How to add Effects to your texts

In this page you will learn how to add effects to your text.

P.S. Be sure to have implemented Text Animator in your scene. Read more here.

Effects Categories

Effects are divided in three categories, based on their functionality/application. They consist of:

Behavior Effects

Behavior Effects animate letters continuously during time for the entire time a letter is visible.

An example of the Behavior Effect <wiggle>

Appearance Effects

Appearance Effects animate letters only when they’re appearing on screen. For this reason, they’re mosty used in combination with the typewriter, which shows letters one after another.

An example of the Appearance Effect {vertexp}

Disappearance Effects

Disappearance Effects make letters dynamically disappear, and under the hood they’re simply Appearance effects in reverse.

decreasing size text animator unity4
An example of the Disappearance Effect {#size}

A list of all built-in effects is available here: Built-in Effects list

How to Apply Effects

You can set different effects to your text in two main ways:

Set default effects to the entire text

You can set which effect(s) will be applied to all letters by default in the TextAnimator component, without having to write effects tags for every text.

  • Head over to the TextAnimator component and visit the “Default Tags” section

text animator default tags overview

  • Expand the effect’s category you want to edit
  • Add any effect tag you want to include, example:
text animator default tag example
Example: all letters will have the 'shake' effect applied

👍🏻 If you don’t want any effect applied by default, simply set the effects’ count to zero.

Set effects to specific parts of the text

You can also apply effects to specific parts of your text by using rich text tags, overriding the default ones (if any).

The effects tag will look like this:

  • Behaviors: <tag> to open, </tag> to close
  • Appearances: {tag} to open, {/tag} to close
  • Disappearances: {#tag} to open, {/#tag} to close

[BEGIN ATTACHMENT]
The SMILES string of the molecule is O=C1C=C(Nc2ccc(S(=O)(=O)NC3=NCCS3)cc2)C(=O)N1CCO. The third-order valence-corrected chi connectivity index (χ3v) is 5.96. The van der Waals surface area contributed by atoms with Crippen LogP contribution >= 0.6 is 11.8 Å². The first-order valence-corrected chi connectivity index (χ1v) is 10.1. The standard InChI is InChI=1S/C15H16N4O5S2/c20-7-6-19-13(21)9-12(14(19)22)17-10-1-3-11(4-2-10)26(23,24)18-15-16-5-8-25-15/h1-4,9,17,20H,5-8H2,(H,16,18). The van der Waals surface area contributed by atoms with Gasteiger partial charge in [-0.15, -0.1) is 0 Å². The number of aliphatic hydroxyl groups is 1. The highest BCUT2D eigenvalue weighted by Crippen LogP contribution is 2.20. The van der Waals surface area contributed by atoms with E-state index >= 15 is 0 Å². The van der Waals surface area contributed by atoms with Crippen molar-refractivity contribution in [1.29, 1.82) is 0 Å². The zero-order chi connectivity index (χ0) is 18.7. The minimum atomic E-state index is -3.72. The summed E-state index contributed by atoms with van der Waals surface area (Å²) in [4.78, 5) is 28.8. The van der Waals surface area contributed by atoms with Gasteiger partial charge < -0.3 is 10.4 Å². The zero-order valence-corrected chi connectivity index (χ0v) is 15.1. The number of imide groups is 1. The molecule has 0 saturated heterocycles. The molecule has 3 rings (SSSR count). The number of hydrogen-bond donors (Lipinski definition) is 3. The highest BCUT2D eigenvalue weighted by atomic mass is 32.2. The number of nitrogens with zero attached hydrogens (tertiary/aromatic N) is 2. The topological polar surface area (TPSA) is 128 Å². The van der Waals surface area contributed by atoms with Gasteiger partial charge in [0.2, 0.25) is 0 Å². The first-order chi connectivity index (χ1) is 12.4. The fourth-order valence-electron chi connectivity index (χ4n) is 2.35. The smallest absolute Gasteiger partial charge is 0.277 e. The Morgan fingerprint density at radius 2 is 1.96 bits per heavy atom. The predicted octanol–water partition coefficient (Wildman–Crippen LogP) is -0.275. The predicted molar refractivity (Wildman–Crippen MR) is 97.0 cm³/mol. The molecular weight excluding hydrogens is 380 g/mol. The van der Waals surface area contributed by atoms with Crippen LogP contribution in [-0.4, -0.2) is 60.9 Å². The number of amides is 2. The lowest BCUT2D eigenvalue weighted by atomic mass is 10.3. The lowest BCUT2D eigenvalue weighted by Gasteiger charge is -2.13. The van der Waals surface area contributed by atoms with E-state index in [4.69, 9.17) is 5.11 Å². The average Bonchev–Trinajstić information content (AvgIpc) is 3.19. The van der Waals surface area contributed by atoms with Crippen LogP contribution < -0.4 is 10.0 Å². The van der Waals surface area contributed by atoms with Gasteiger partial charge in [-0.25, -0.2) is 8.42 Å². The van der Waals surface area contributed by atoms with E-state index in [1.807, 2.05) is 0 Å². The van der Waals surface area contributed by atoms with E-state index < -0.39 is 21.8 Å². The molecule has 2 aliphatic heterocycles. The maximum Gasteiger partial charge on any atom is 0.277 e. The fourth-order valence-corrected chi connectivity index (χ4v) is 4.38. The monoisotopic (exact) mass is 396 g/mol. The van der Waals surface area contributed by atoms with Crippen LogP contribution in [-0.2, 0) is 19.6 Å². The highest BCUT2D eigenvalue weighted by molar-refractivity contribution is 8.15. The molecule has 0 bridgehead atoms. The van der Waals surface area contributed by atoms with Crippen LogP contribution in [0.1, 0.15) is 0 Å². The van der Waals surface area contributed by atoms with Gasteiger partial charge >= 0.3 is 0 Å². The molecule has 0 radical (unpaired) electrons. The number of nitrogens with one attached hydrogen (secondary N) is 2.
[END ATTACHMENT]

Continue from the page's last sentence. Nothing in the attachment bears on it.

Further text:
(basically an appearance tag with a # before it, to simply remind you that disappearances are appearances in reverse).

Once you close an effect tag, the letters will be affected again by the default effect (if any is set).

Example: “I'm cold” can be written as “I'm <shake>cold</shake>” (in the text component) in order to apply a shaking behavior effect on the specific word “cold”.


Example 2 [Click to expand]

Let's say that we have one default effect ("size"), but we want to apply a specific part of the text with the "fade" effect.
We can achieve that result by writing: "default default `{fade}` fade fade fade `{/fade}` default default"

Example: all letters will have the 'size' effect applied

As you can see, the letters that are outside the "fade" tags will have the default effect(s) applied, while the part inside "{fade}" and "{/fade}" will only have "fade".


Modifiers let you change the characteristics of your effects individually, and can be used in all effects categories.

Example: You could have an effect that is stronger than the previous one, but still in the same dialogue line, like “I was <wiggle>strong</wiggle>… but now I’m<wiggle a=3> three times stronger</wiggle>!!!”

I was strong… but now I’m three times stronger!!!

Modifiersmultiply the relative value; this way you can easily know how much stronger/weaker a modified effect will result compared to the base one (for this reason, a modifier of “1” will return the same result of a base value).

All Modifiers are structured like this: <effectID modifierID=modifierValue> and you can also use multiple of them (eg. <wiggle a=2 f=4>).

You can read a list of all the available modifiers for each effect: Built-in Effects list

  • Example for Appearances effects: {fade d=3}.
  • Example for Disappearance effects: {#fade d=2}.

Some extra notes:

  • 👍🏻 You can use modifiers when declaring “default/fallback” effects as well
  • ⚠️ Do not write identical attributes in the same tag, since only the last one will take effect.
  • ⚠️ Be sure to remove spaces between the modifierID, the ‘=’ symbol and its value

Extra notes about Rich Text formatting

By using TextAnimator for Unity:

  • You can stack multiple effects together (e.g. “<shake><size>”).
  • You can close all currently opened effects with a single ‘/’ character, like:
    • </>” for Behavior Effects
    • {/}” for Appearance Effects
    • {/#}” for Disappearance Effects.
  • There is no need to close tags if you’re at the end of the text.


You can create Styles to quickly replace parts of the text with something else, for example to create a combo of effects, typewriter actions and events, which would otherwise require you a lot of typing for recurring ones.

Simply open the stylesheet scriptable object of your choice (you can create one in the Project Folder, via the Create menu -> Text Animator-> StyleSheet), either specific to your Text Animator component or global for all of them (adding it in the Settings, like the image below)

textanimator settings default stylesheet

Then you can add as many styles as you want, which will include a style tag, the opening text and the closing one.

textanimator settings stylesheet example

From the example above, whenever you write the style tag “<style1>” in the text, it will be replaced with “<wave><play=5><rainb><shake>” - and closing it with “</style1>” will be replaced with “</wave></rainb></shake><?ended>”.

More than default effects, you can also create your own.

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